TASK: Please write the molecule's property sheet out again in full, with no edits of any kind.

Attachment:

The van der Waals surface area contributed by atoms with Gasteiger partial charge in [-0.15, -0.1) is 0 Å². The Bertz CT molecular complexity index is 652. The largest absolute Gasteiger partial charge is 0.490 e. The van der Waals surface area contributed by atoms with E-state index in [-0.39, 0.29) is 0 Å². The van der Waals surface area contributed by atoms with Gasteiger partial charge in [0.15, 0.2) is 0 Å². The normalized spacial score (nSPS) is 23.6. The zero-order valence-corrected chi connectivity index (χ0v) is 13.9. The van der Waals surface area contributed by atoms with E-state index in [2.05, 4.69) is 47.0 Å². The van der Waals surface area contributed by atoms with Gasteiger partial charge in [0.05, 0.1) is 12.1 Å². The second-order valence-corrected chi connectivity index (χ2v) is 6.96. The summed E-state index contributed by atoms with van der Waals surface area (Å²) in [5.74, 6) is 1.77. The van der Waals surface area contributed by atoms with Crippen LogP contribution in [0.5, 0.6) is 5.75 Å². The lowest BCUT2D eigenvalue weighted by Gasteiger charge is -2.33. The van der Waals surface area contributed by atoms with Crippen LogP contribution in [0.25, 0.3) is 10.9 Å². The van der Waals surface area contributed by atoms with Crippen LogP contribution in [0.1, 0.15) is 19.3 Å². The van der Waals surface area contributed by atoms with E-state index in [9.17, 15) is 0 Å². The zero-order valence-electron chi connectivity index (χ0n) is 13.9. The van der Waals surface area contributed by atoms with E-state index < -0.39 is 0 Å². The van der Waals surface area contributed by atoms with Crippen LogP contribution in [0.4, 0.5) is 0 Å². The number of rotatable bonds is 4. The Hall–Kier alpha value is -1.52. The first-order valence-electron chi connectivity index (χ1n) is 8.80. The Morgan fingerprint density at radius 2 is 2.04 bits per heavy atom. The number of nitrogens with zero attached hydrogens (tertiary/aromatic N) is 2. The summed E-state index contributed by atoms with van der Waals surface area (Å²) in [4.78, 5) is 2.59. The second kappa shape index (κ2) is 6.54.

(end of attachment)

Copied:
The van der Waals surface area contributed by atoms with Gasteiger partial charge in [-0.15, -0.1) is 0 Å². The Bertz CT molecular complexity index is 652. The largest absolute Gasteiger partial charge is 0.490 e. The van der Waals surface area contributed by atoms with E-state index in [-0.39, 0.29) is 0 Å². The van der Waals surface area contributed by atoms with Gasteiger partial charge in [0.15, 0.2) is 0 Å². The normalized spacial score (nSPS) is 23.6. The zero-order valence-corrected chi connectivity index (χ0v) is 13.9. The van der Waals surface area contributed by atoms with E-state index in [2.05, 4.69) is 47.0 Å². The van der Waals surface area contributed by atoms with Gasteiger partial charge in [0.05, 0.1) is 12.1 Å². The second-order valence-corrected chi connectivity index (χ2v) is 6.96. The summed E-state index contributed by atoms with van der Waals surface area (Å²) in [5.74, 6) is 1.77. The van der Waals surface area contributed by atoms with Crippen LogP contribution in [0.5, 0.6) is 5.75 Å². The lowest BCUT2D eigenvalue weighted by Gasteiger charge is -2.33. The van der Waals surface area contributed by atoms with Crippen LogP contribution in [0.25, 0.3) is 10.9 Å². The van der Waals surface area contributed by atoms with Crippen LogP contribution in [0.1, 0.15) is 19.3 Å². The van der Waals surface area contributed by atoms with E-state index in [9.17, 15) is 0 Å². The zero-order valence-electron chi connectivity index (χ0n) is 13.9. The van der Waals surface area contributed by atoms with E-state index < -0.39 is 0 Å². The van der Waals surface area contributed by atoms with Crippen LogP contribution in [0.4, 0.5) is 0 Å². The number of rotatable bonds is 4. The Hall–Kier alpha value is -1.52. The first-order valence-electron chi connectivity index (χ1n) is 8.80. The Morgan fingerprint density at radius 2 is 2.04 bits per heavy atom. The number of nitrogens with zero attached hydrogens (tertiary/aromatic N) is 2. The summed E-state index contributed by atoms with van der Waals surface area (Å²) in [4.78, 5) is 2.59. The second kappa shape index (κ2) is 6.54.